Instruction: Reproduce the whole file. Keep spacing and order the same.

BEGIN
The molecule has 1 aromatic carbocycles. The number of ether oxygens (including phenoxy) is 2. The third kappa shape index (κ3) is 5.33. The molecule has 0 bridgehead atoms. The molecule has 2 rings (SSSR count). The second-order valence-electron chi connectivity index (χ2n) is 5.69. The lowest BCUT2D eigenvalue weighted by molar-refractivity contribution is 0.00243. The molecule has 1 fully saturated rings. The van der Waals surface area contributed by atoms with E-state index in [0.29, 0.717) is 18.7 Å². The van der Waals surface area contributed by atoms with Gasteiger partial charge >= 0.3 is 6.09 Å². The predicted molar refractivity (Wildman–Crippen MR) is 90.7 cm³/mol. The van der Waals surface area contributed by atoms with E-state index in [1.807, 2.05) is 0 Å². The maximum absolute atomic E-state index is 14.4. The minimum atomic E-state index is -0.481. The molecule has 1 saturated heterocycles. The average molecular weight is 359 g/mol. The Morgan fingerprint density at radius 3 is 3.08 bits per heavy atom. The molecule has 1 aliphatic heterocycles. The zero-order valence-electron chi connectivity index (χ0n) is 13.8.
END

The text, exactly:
The molecule has 1 aromatic carbocycles. The number of ether oxygens (including phenoxy) is 2. The third kappa shape index (κ3) is 5.33. The molecule has 0 bridgehead atoms. The molecule has 2 rings (SSSR count). The second-order valence-electron chi connectivity index (χ2n) is 5.69. The lowest BCUT2D eigenvalue weighted by molar-refractivity contribution is 0.00243. The molecule has 1 fully saturated rings. The van der Waals surface area contributed by atoms with E-state index in [0.29, 0.717) is 18.7 Å². The van der Waals surface area contributed by atoms with Gasteiger partial charge >= 0.3 is 6.09 Å². The predicted molar refractivity (Wildman–Crippen MR) is 90.7 cm³/mol. The van der Waals surface area contributed by atoms with E-state index in [1.807, 2.05) is 0 Å². The maximum absolute atomic E-state index is 14.4. The minimum atomic E-state index is -0.481. The molecule has 1 saturated heterocycles. The average molecular weight is 359 g/mol. The Morgan fingerprint density at radius 3 is 3.08 bits per heavy atom. The molecule has 1 aliphatic heterocycles. The zero-order valence-electron chi connectivity index (χ0n) is 13.8.